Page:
While the streaming video industry is focused on Netflix’s Q2 data—which was punctuated by the addition of 5.2 million subscribers—it might be a good idea to keep a closer eye on streaming service providers in China.
Today, leading Chinese internet-based streaming services are believed to have more than 500 million active users, according to China Internet Watch (not all viewing is supported by subscription services). Even if this is an inflated estimate, Netflix’s estimated 100 million worldwide subscribers represent a drop in the bucket of the streaming video opportunity in China.
China is not a mature streaming video subscriber market like that of the U.S. and Western Europe, but Chinese consumers are gradually watching more video content online. The rapid adoption of smartphones and growing penetration of broadband internet are serving to make this the largest streaming media country in the world. Established services like Netflix and Amazon have been (mostly) shut out of the Chinese market due to the government’s strict control over media and its distribution. This makes for a huge domestic market worth fighting for. The early dominant players were Youku and Tudou, but competitors such as Tencent and iQiyi are gaining ground.
Not only are new players rising to the top with their tightly integrated customer populations (iQiyi, for example is owned by search-engine giant Baiudu), but they are changing the business models to be more similar to the “Netflixes” of the world. Early on, service providers adopted an advertising-supported business model, but now are modifying that model to gain more profitability in light of a rapid rise in competition. In 2015, they began heavily promoting paid subscriptions to diversify their revenue structure in hopes of moving from a pure advertising model to a one based on both advertising and paid subscriptions.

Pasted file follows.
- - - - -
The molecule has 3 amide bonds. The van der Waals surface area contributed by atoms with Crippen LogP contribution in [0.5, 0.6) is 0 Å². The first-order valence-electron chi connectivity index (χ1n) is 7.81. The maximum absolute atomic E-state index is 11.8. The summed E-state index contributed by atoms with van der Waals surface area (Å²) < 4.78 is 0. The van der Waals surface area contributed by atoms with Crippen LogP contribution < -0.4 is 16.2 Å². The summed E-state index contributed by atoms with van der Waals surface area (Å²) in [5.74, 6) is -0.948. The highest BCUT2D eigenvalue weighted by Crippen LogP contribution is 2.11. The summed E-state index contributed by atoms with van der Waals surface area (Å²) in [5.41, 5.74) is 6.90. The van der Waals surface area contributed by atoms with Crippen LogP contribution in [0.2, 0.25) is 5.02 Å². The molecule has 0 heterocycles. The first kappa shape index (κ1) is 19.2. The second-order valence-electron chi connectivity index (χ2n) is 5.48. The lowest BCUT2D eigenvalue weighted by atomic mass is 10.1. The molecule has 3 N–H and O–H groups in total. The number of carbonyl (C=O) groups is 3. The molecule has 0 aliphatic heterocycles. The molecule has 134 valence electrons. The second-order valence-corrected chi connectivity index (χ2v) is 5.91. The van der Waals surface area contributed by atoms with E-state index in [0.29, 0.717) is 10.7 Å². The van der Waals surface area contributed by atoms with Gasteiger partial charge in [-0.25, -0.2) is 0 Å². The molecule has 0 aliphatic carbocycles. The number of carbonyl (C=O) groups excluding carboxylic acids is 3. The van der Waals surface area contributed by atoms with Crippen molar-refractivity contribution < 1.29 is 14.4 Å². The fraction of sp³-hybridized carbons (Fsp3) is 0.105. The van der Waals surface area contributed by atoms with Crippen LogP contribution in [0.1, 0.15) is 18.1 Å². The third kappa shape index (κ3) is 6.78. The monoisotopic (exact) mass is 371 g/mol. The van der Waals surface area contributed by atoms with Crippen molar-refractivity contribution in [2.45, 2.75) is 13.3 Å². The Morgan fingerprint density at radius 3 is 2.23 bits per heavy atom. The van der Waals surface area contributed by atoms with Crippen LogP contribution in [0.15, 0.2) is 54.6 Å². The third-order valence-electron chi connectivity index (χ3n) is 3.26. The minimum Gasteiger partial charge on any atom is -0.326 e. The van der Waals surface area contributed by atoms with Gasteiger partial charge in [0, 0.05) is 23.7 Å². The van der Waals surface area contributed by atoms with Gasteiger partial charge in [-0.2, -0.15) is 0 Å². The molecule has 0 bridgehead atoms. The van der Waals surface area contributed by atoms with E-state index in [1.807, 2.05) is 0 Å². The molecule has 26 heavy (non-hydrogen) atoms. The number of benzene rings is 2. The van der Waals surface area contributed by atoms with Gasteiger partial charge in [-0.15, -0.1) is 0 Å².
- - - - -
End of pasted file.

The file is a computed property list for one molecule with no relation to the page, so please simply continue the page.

In order to differentiate their content and offerings, market players are increasing spending on both licensing select content from foreign content providers like HBO and Netflix, as well as producing their own content. For example, some of the big players have signed deals with foreign content providers. Tencent Video signed an exclusive deal with HBO to stream its premium content for Chinese audiences; and Baidu recently signed a licensing deal with Netflix to stream some of its contents on its iQiyi service.
Although exclusive content may generate more revenue by helping service providers gain more premium subscriptions, the high cost of licensing content could negatively impact long-term profitability.
The Chinese services originally held off on making costly, self-produced, content but they are now acknowledging that original content produced for the Chinese and/or Asian markets will help them gain more subscriptions and create new revenue sources. Market-share leaders Tencent, Youku-Tudou and iQiyi have already established film and entertainment companies to produce content. This not only helps them attract new subscribers with exclusive content, but it also allows them to distribute content to movie theaters and other traditional TV service providers, creating brand-new licensing revenue streams.
The impressive number of potential customers makes the video streaming market in China a media powerhouse, but the unprecedented level of ecosystem integration makes it a giant. Chinese internet video-service leaders not only create content and make and sell the devices from which subscribers view these services, but they also own social media platforms to promote their content and services. China’s digital landscape may be gigantic, but that’s only the start of it.